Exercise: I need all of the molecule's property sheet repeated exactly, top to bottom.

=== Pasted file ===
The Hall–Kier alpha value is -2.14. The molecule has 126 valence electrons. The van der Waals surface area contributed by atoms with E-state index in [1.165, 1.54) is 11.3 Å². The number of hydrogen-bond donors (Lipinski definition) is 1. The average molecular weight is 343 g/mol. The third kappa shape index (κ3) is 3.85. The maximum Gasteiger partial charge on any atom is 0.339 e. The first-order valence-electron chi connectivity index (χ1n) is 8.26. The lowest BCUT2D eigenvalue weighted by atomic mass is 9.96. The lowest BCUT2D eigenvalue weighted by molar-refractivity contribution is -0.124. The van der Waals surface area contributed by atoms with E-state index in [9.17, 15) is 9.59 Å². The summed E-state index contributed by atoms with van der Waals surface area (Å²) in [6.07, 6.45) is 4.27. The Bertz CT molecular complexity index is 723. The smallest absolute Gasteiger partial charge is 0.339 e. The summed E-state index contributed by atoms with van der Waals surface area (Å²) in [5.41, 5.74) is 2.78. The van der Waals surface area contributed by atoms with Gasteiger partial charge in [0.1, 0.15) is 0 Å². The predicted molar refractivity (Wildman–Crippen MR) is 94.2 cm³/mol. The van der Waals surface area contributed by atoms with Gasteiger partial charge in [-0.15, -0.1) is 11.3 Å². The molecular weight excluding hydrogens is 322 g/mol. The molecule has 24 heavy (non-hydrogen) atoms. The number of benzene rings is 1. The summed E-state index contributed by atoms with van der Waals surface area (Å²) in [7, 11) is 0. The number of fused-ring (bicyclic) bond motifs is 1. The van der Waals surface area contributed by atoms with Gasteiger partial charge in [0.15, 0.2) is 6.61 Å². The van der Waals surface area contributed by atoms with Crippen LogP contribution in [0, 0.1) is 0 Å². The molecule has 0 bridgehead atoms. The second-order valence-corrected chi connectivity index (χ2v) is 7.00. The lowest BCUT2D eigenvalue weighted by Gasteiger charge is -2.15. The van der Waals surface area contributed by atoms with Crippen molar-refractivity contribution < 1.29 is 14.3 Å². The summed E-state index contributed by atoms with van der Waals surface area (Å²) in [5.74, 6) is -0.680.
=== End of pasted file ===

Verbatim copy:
The Hall–Kier alpha value is -2.14. The molecule has 126 valence electrons. The van der Waals surface area contributed by atoms with E-state index in [1.165, 1.54) is 11.3 Å². The number of hydrogen-bond donors (Lipinski definition) is 1. The average molecular weight is 343 g/mol. The third kappa shape index (κ3) is 3.85. The maximum Gasteiger partial charge on any atom is 0.339 e. The first-order valence-electron chi connectivity index (χ1n) is 8.26. The lowest BCUT2D eigenvalue weighted by atomic mass is 9.96. The lowest BCUT2D eigenvalue weighted by molar-refractivity contribution is -0.124. The van der Waals surface area contributed by atoms with E-state index in [9.17, 15) is 9.59 Å². The summed E-state index contributed by atoms with van der Waals surface area (Å²) in [6.07, 6.45) is 4.27. The Bertz CT molecular complexity index is 723. The smallest absolute Gasteiger partial charge is 0.339 e. The summed E-state index contributed by atoms with van der Waals surface area (Å²) in [5.41, 5.74) is 2.78. The van der Waals surface area contributed by atoms with Gasteiger partial charge in [0.1, 0.15) is 0 Å². The predicted molar refractivity (Wildman–Crippen MR) is 94.2 cm³/mol. The van der Waals surface area contributed by atoms with Gasteiger partial charge in [-0.15, -0.1) is 11.3 Å². The molecular weight excluding hydrogens is 322 g/mol. The molecule has 24 heavy (non-hydrogen) atoms. The number of benzene rings is 1. The summed E-state index contributed by atoms with van der Waals surface area (Å²) in [7, 11) is 0. The number of fused-ring (bicyclic) bond motifs is 1. The van der Waals surface area contributed by atoms with Gasteiger partial charge in [0.15, 0.2) is 6.61 Å². The van der Waals surface area contributed by atoms with Crippen LogP contribution in [0, 0.1) is 0 Å². The molecule has 0 bridgehead atoms. The second-order valence-corrected chi connectivity index (χ2v) is 7.00. The lowest BCUT2D eigenvalue weighted by Gasteiger charge is -2.15. The van der Waals surface area contributed by atoms with Crippen molar-refractivity contribution < 1.29 is 14.3 Å². The summed E-state index contributed by atoms with van der Waals surface area (Å²) in [5.74, 6) is -0.680.